It’s amazing how readers can come up with the strangest permutations of story ideas. Yesterday I wrote about how a big tire went bouncing down Broadway in 1965, wreaking havoc (OK, breaking a window and denting a car).
Among the photos I posted was Pete Koch’s Sinclair Station. Read the comments on yesterday’s posting to see what it’s being used for today. (You might have to press CTRL-F5 to bring up the latest ones when you get there.)
Cape gasoline prices
A comment I made that I thought gas would have been about 36 cents a gallon in that era prompted Spokesrider to say that sounded high from his perspective in Michigan. I still think 36 cents was right, except for the occasional price war kicked off by Thoni’s.
Bro Mark sent me this photo of his living room wall, along with this note: “Saw your piece this morning. I bought these paper gas price signs in Cape and framed them a long time ago. Ah, the good old days of cheap gas and polio and cold war threats…I’ll take the high price of gas today, thank you.”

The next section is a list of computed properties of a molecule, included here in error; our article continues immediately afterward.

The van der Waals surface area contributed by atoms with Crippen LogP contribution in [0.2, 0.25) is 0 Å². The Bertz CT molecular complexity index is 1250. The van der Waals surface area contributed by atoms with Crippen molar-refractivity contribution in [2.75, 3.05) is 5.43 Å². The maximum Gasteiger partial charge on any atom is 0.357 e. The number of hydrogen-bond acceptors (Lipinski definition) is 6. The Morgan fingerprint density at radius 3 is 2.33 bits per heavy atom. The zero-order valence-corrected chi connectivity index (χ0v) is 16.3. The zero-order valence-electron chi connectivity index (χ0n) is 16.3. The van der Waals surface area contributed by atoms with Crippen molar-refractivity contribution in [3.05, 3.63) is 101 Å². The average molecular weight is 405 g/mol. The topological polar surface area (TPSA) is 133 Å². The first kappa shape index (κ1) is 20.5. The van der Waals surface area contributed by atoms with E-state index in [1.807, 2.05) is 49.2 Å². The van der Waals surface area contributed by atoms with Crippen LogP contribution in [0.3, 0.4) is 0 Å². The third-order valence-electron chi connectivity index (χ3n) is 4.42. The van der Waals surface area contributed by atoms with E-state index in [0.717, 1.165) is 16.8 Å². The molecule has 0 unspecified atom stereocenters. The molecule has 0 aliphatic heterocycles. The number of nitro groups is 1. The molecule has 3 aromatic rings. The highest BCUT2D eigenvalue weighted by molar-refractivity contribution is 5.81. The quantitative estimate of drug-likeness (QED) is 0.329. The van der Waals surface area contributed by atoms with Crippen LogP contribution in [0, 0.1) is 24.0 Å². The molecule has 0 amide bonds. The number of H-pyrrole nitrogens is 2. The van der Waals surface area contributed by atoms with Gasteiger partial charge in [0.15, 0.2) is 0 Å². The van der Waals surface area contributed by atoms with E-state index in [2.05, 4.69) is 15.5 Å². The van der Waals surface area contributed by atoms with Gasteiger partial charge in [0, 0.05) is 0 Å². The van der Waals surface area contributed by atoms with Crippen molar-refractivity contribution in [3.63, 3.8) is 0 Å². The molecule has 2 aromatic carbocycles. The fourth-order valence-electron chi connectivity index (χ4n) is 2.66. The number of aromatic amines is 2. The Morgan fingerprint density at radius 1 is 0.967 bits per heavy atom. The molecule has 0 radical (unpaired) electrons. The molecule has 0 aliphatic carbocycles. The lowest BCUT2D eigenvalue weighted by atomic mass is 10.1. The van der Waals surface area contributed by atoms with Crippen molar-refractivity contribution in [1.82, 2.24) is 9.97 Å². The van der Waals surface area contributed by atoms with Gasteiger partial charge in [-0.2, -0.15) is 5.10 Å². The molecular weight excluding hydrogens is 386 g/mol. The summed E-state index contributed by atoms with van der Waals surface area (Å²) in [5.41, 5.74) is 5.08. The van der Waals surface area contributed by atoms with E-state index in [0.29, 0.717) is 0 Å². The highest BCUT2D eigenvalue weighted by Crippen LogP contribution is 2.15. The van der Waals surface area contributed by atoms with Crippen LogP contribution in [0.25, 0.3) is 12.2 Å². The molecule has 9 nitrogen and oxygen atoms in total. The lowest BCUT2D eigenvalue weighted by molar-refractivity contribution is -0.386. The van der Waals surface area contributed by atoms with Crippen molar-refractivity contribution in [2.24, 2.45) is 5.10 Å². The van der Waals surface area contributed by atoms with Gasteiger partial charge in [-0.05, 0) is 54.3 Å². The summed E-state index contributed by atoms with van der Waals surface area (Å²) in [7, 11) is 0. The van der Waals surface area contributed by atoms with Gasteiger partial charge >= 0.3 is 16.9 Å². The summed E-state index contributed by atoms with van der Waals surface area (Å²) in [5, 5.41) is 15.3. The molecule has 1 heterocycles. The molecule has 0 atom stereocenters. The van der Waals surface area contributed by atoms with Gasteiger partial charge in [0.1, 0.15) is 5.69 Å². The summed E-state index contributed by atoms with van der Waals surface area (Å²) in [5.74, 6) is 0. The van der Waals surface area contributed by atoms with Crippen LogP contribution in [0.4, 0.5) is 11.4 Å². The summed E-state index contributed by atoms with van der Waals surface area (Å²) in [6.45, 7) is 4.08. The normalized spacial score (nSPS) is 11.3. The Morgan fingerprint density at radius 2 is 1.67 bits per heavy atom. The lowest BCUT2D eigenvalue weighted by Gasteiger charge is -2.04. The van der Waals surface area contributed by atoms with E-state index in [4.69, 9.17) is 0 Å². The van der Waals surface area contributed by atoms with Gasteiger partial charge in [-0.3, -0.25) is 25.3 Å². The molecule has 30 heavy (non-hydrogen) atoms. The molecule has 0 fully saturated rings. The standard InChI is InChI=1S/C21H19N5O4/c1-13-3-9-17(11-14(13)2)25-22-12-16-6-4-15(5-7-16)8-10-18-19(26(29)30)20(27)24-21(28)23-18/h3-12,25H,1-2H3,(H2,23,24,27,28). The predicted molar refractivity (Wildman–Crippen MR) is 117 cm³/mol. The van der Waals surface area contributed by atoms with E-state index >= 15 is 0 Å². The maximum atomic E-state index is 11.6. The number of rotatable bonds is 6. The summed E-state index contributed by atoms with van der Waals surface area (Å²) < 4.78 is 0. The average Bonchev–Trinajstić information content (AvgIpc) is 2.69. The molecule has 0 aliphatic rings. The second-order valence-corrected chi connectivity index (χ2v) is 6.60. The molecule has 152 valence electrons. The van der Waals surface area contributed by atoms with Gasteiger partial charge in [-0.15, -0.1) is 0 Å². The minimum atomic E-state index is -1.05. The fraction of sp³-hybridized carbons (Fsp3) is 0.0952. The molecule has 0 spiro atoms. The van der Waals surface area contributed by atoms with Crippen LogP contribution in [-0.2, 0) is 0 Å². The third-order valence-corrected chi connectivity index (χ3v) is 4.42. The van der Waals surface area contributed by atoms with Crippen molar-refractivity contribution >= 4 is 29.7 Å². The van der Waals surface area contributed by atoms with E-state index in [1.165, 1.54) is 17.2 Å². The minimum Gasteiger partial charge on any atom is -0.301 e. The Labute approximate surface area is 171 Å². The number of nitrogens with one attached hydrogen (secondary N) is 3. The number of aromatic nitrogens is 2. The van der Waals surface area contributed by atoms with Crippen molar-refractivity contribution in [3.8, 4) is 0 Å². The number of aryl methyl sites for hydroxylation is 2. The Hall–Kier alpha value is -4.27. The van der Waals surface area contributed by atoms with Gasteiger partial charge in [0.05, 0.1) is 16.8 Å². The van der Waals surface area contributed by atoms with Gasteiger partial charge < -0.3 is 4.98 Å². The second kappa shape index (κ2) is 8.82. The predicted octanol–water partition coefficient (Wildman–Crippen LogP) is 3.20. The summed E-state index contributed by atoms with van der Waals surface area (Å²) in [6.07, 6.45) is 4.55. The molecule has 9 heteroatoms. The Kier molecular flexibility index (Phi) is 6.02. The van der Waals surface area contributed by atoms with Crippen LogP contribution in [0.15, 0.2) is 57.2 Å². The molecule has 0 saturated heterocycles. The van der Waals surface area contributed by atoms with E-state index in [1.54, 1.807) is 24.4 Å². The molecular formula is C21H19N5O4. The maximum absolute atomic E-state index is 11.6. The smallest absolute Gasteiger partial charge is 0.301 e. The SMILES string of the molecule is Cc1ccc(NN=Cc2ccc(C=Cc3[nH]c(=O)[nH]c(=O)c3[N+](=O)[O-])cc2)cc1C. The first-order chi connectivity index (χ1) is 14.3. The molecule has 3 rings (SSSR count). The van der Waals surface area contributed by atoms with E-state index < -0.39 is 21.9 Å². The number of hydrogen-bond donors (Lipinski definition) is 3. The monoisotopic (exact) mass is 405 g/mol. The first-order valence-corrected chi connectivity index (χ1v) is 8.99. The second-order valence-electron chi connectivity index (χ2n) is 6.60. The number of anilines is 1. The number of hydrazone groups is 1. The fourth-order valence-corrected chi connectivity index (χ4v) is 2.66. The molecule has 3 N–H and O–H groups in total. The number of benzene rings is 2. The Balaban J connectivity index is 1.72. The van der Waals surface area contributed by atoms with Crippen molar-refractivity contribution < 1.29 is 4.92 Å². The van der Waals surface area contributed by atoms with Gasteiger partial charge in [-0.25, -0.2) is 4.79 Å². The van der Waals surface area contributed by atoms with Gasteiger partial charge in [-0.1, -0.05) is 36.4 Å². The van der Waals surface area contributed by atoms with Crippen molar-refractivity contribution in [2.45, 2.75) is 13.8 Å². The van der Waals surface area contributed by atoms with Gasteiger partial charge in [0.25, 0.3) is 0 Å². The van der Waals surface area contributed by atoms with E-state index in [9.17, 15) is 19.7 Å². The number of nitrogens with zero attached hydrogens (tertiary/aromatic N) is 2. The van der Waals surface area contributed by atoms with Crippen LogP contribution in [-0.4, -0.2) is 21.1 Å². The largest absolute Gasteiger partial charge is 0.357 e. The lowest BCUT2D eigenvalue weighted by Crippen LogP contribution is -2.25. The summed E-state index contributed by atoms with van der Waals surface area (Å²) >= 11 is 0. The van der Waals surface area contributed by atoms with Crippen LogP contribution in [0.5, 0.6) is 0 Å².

Snow ice cream and strontium 90
All the news about making snow ice cream and Mark’s comments about Cold War threats must have been in the back of my mind when I picked up The Week magazine and saw an obituary for Dr. Louise Reiss. If you are of an age to remember Duck and Cover, your parents may have sent your baby teeth off to Dr. Reiss.
The St. Louis doctor had hit on the idea of testing children’s baby teeth for strontium 90, a radioactive byproduct of atomic bombs that were being detonated in the atmosphere. Her analysis of 320,000 teeth showed that children born in St. Louis in 1963 had 50 times as much strontium 90 in their teeth as children born in 1950.
Her findings were largely responsible for the U.S., Britain and the Soviet Union agreeing to a partial ban on testing atomic weapons in the atmosphere.
That’s why you’re safer eating snow ice cream today than when we were kids. (You still want to avoid yellow snow.)